Less than a week after a federal judge overturned quarterback Tom Brady's four-game suspension for the Deflategate scandal that’s rocked the NFL, a report from ESPN's investigative program “Outside the Lines” has revealed new details about the New England Patriots and the “Spygate” cheating controversy from 2007.

The report, which was also published Tuesday morning on ESPN.com, suggests the league and Commissioner Roger Goodell went to extremes to punish the Patriots and Brady over “Deflategate” because other NFL owners felt the league wasn’t harsh enough on New England when it was caught stealing opposing teams’ defensive signals during games eight years ago.

All of the information in the story, according to ESPN, was gleaned from “more than 90 league officials, owners, team executives and coaches, current and former Patriots coaches, staffers and players, and reviews of previously undisclosed private notes from key meetings.”

Some of the new details, including why Goodell -- then only 18 months into his tenure -- destroyed all of the evidence linked to “Spygate” and New England head coach Bill Belichick. During the league’s short four-day investigation into the Patriots, it found a room in Gillette Stadium that was accessible only to Belichick and several others, which contained videotapes and notes of opposing teams’ signals as far back as seven seasons.

According to the report, Goodell summoned all 32 NFL owners and their head coaches to The Breakers hotel in Palm Beach, Florida, on April 1, 2008, for an emergency meeting on “Spygate.” At that meeting, Goodell and Patriots owner Bob Kraft addressed the other owners and apologized for his team’s actions.

"Goodell didn't want anybody to know that his gold franchise had won Super Bowls by cheating," a senior executive whose team lost to the Patriots in a Super Bowl said in the report. "If that gets out, that hurts your business."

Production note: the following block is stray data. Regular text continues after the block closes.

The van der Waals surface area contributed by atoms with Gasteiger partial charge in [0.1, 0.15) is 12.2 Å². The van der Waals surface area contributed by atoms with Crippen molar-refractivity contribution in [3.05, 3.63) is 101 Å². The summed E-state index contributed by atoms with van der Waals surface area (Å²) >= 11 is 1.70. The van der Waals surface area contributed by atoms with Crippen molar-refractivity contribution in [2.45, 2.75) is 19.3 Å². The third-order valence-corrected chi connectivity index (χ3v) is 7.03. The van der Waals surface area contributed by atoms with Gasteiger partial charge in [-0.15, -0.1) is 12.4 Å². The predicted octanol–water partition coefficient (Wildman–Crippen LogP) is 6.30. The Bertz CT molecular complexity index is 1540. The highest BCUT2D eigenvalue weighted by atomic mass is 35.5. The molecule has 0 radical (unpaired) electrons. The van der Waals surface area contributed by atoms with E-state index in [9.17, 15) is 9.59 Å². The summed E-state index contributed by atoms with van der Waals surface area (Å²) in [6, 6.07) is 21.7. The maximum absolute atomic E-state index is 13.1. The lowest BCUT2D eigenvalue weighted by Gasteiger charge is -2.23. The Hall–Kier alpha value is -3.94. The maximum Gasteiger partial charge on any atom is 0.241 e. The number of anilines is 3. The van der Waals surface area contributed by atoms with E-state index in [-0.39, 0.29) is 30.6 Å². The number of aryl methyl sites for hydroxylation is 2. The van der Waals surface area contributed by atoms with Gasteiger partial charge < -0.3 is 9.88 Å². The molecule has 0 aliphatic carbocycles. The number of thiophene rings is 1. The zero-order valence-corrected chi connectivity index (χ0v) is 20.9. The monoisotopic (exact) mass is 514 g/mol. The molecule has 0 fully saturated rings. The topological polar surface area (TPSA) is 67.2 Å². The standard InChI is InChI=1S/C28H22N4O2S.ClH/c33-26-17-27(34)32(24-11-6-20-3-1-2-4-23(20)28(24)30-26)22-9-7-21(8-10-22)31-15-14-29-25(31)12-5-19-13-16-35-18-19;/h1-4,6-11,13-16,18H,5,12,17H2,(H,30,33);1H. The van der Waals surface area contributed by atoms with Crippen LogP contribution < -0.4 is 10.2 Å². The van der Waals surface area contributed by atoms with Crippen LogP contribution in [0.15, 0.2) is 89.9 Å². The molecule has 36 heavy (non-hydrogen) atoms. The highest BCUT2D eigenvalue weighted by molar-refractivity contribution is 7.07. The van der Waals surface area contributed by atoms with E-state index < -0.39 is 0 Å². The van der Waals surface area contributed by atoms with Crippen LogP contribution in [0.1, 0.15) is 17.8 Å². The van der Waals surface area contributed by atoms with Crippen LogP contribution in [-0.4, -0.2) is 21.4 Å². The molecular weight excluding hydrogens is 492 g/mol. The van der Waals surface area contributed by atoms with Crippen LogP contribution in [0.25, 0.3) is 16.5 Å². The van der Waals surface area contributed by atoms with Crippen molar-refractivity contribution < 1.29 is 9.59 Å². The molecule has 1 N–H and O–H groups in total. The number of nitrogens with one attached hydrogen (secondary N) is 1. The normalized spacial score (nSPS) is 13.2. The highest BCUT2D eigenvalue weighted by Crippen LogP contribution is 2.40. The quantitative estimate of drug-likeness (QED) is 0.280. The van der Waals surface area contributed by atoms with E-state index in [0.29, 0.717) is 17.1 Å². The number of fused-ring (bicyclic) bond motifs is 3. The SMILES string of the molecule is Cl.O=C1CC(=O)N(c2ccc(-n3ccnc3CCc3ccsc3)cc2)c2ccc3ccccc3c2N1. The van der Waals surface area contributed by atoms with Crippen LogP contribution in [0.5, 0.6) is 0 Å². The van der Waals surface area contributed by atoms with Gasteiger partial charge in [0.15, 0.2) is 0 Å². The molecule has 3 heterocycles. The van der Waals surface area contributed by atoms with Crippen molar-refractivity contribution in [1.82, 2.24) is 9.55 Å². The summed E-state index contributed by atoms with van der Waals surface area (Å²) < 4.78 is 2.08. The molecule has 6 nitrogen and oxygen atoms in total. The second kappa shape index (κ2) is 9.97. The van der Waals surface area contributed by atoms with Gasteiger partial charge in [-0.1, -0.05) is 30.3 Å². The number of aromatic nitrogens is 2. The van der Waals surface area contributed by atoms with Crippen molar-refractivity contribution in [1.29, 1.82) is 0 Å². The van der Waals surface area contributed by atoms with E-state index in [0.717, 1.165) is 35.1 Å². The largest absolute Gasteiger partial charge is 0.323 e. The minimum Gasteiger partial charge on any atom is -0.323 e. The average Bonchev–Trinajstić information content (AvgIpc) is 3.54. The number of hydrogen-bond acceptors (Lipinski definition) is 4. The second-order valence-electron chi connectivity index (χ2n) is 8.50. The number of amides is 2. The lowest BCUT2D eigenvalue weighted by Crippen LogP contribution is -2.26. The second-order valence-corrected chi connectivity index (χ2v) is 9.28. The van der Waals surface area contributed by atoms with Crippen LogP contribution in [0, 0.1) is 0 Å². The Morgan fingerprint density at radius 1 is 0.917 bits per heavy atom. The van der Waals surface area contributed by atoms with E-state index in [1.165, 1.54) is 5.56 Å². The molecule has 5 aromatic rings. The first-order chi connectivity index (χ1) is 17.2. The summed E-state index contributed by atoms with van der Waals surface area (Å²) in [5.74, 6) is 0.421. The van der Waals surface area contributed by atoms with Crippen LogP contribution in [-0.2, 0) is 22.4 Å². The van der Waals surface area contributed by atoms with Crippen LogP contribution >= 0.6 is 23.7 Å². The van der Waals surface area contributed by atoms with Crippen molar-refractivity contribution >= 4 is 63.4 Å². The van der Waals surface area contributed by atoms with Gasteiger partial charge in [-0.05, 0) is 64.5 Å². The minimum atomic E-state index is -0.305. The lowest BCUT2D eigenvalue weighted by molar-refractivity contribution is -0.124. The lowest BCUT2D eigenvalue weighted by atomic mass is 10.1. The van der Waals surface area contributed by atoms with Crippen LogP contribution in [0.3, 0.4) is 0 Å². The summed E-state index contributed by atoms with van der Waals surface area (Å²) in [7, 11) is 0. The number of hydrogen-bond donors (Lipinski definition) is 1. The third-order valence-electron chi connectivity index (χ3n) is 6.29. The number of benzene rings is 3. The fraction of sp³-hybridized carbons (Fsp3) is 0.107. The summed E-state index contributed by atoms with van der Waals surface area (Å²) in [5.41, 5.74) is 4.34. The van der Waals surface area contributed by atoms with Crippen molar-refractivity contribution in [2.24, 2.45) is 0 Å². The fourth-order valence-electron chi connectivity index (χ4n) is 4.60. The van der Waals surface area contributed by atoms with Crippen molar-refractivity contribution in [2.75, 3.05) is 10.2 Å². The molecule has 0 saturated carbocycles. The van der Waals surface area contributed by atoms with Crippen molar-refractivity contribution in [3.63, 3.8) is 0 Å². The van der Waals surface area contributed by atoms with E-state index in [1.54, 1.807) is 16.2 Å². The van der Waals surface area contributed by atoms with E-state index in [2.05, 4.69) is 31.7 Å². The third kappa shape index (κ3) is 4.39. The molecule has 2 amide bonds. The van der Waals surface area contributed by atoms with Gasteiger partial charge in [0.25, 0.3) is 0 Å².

Belichick also spoke at the meeting and, according to witnesses, said he thought it was legal to record opponents’ signals as long as they weren’t used in “real time.”

Goodell had league executives destroy every tape and shred the detailed notes in a conference room at New England’s main facility.

The report states many owners weren’t satisfied with the excuses given by Goodell, Kraft or Belichick, and they may have felt the trio had worked together to contain the controversy.

Because of this perceived simpatico relationship during “Spygate,” it’s believed Goodell came down much harder on New England and Brady so as to prove to other owners he wasn’t kowtowing to Kraft.

In the same vein, the report also stresses that Goodell’s handling of “Spygate” is the main reason Kraft supported him so publicly during the 2014 season, when the commissioner dealt with multiple off-the-field problems involving players like Ray Rice, Greg Hardy and Adrian Peterson.

The Patriots issued a statement in response to the ESPN report.

“The New England Patriots have never filmed or recorded another team’s practice or walkthrough. The first time we ever heard of such an accusation came in 2008, the day before Super Bowl XLII, when the Boston Herald reported an allegation from a disgruntled former employee. That report created a media firestorm that extended globally and was discussed incessantly for months. It took four months before that newspaper retracted its story and offered the team a front and back page apology for the damage done. Clearly, the damage has been irreparable. As recently as last month, over seven years after the retraction and apology was issued, ESPN issued the following apology to the Patriots for continuing to perpetuate the myth: 'On two occasions in recent weeks, SportsCenter incorrectly cited a 2002 report regarding the New England Patriots and Super Bowl XXXVI. That story was found to be false and should not have been part of our reporting. We apologize to the Patriots organization.'

“This type of reporting over the past seven years has led to additional unfounded, unwarranted and, quite frankly, unbelievable allegations by former players, coaches and executives. None of which have ever been substantiated, but many of which continue to be propagated. The New England Patriots are led by an owner whose well-documented efforts on league-wide initiatives – from TV contracts to preventing a work stoppage – have earned him the reputation as one of the best in the NFL. For the past 16 years, the Patriots have been led by one of the league’s all-time greatest coaches and one of its all-time greatest quarterbacks. It is disappointing that some choose to believe in myths, conjecture and rumors rather than giving credit for the team’s successes to Coach Belichick, his staff and the players for their hard work, attention to detail, methodical weekly preparation, diligence and overall performance.”